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Young farmer fulfils passions for tourism and ag science

  • 4.5 min read

Peaceful and picturesque Campbellford has become one of Ontario’s most popular day-trip destinations. You can almost feel your blood pressure drop when you arrive for a relaxing picnic along the serene, tree-lined Trent-Severn Waterway that meanders through its core.

And if you’ve stopped at the town’s visitor centre for directions to attractions like the world’s biggest toonie or the 300-foot-long Ranney Gorge Suspension Bridge, odds are you’ve spoken with affable tourism assistant Julie Milne.

That is, provided she was done milking cows.

Farming is a family affair

Hometown proud Julie, 21, hails from nearby Milbrae Farms, a fourth-generation, 40-cow dairy operation started by her great-grandfather William in 1906. The farm is now run by her dad Glenn and mom Ann, both University of Guelph graduates. Julie and her brother Eric, 19, are following in their parents’ footsteps. Julie is entering her final year in the bachelor of science in agriculture program in the Ontario Agricultural College, while Eric is finishing his first year as an Aggie there.

Besides promoting Campbellford at the visitors’ bureau, Julie has been immersed on the farm as the lead milker. It’s a role she embraced – but when Milbrae switched from a traditional tie-stall operation to a robotic milker, retrofitting a solid, century-old barn that was ideally suited for the task, things changed.

“I lost my milking job,” she smiles, “but that’s OK. We all like being on a computer and managing the data that the robot provides. It’s increased our production significantly. Plus, now I get to help with more field work, and the calves.”

Student volunteer

Not that Julie has problems filling her time, particularly in her leadership role at Guelph. There, she’s the class representative on the college’s student federation, which includes serving as the student risk management co-ordinator for the college’s club events.

Her job is to make sure organizers have taken detailed, prescribed measures to address student safety. And in an era of growing accountability, having fun is a serious role.

Promoting local fun

Back home, Julie believes the future of small towns like Campbellford – and the rural areas that surround them – is enhanced through tourism, promotion and marketing.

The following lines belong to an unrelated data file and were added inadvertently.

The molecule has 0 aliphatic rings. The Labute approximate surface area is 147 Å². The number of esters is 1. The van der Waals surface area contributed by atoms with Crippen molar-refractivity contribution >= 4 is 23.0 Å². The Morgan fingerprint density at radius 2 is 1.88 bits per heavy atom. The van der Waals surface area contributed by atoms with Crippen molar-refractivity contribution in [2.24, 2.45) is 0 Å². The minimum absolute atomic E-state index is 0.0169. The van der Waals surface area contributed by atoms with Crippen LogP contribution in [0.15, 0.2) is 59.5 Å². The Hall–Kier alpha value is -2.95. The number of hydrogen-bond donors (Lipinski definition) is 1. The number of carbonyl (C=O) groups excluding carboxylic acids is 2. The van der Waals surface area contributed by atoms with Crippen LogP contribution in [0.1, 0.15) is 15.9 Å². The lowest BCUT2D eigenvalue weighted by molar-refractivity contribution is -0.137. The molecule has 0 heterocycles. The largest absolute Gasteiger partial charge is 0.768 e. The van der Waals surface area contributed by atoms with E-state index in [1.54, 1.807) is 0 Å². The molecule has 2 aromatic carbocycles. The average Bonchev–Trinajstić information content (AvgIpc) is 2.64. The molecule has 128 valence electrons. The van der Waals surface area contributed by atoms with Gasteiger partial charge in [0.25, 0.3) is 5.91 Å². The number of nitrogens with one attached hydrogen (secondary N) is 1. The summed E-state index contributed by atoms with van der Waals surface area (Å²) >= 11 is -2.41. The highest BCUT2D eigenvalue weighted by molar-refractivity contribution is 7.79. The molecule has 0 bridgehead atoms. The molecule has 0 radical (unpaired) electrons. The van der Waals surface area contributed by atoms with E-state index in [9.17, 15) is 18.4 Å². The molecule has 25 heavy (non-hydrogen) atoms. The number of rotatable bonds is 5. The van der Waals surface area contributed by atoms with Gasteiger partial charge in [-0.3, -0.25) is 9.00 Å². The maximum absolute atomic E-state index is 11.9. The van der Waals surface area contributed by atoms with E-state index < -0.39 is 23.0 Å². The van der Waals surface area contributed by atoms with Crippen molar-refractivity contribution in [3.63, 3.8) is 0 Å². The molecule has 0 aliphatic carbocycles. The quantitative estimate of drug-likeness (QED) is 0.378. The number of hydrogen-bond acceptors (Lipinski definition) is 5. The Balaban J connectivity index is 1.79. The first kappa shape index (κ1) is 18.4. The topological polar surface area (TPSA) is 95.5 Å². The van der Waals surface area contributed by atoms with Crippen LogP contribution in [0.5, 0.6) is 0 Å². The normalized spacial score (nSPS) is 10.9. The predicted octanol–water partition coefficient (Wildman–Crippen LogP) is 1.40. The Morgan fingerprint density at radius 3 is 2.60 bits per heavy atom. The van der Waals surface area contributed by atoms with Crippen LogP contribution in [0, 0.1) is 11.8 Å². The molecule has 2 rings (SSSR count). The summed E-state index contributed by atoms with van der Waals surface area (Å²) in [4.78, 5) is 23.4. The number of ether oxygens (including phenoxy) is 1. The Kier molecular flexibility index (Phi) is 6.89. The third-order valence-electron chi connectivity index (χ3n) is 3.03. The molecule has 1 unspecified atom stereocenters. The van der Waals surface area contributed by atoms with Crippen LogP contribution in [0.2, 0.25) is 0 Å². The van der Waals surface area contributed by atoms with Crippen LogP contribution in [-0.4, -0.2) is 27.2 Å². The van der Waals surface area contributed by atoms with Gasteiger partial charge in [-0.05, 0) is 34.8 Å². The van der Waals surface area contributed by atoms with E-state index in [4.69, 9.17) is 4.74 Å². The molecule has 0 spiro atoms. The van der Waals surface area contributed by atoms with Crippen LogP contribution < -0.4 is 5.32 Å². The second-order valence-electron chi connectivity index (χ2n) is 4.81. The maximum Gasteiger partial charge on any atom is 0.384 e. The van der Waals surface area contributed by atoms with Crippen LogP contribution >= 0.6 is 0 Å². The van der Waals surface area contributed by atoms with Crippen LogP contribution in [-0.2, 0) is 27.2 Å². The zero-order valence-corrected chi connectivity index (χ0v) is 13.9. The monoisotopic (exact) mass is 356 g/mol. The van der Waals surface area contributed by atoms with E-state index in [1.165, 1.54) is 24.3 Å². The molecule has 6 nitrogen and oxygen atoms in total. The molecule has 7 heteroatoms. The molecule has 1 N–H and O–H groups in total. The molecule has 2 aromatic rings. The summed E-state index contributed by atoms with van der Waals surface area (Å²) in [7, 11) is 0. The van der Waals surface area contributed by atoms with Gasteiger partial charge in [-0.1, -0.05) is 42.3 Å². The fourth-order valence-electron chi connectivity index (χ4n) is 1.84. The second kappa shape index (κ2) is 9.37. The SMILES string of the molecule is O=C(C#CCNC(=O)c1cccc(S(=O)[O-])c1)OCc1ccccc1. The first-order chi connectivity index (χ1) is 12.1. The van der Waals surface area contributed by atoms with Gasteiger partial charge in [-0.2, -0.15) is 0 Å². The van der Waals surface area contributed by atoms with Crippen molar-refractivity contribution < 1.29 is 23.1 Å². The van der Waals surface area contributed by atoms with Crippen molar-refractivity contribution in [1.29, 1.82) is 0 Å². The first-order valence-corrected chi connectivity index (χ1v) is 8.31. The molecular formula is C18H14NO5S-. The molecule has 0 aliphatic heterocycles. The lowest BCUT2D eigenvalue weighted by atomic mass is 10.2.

To that end, as the reigning Campbellford Fair Ambassador, she will compete this summer with up to 70 other contestants for the title of 2019 Canadian National Exhibition (CNE) Ambassador of the Fairs. This year-long position takes the winner across Ontario, representing the CNE and all agricultural fairs at dozens of events.

And what comes after that, and after graduation?          

“I want to be involved in promoting and marketing science,” she says. “Whether it be direct to farmers or with other groups and industries, I believe everyone can benefit from understanding more about how food gets from a research trial to a delicious meal.”

Q&A with Julie

What’s the most significant activity you’ve been involved with lately on your farm?

Renovating the barn to install the robot while maintaining production and cow health. This past year we installed a manure pit to better manage the manure and the nutrients it provides for the crops. The rolling hills of Seymour township around us add to the challenge of getting the right nutrients in the right place at the right time.

When you decided to go to university, why did you choose Guelph?

My parents went there too, so that influenced me, as did the emphasis on research. It’s strong. I like the science, the hard facts and evidence behind modern agriculture. I knew Guelph was a university that shared my interest that way. You see research everywhere, in things like the food price index, for example. And although I like research, I don’t think I’d actually like to do it. I’d rather tell others about it as a science communicator.

What’s been the highlight of your university experience?

Last year, from February through July, I spent a semester in New Zealand studying agricultural science at Lincoln University. It’s a small school 40 minutes or so outside Christchurch, with about 3,000 students. I was one of about 100 exchange students there.

Why New Zealand? That’s a long way away, and a very different type of production.

My dad went there in 2007 as a member of the Advanced Agricultural Leadership Program and talked about it a lot after. And while everything is mainly pastured there, to me, a cow is a cow. You can manage it differently, but it’s still a cow. There are definitely differences, though. There’s no supply management. Farms aren’t as generational as they are here – you’ll see urban people move out to the country and start farming. Maybe that’s why their culture seems less removed from farming than ours. Environmental legislation is strong, and people are very concerned about things like nitrate leaching and waterways.

It sounds like you’ve been bitten by the travel bug. Where do you want to explore next?

I want to travel in Canada more. I haven’t seen much of it, and we have such a beautiful country – there’s the Northern Lights, the wide-open prairies, the coasts. In New Zealand people talked about how gorgeous British Columbia is. I’ve spent six months in New Zealand, but I’ve only been to British Columbia for three days!

From an AgriSuccess article by Owen Roberts.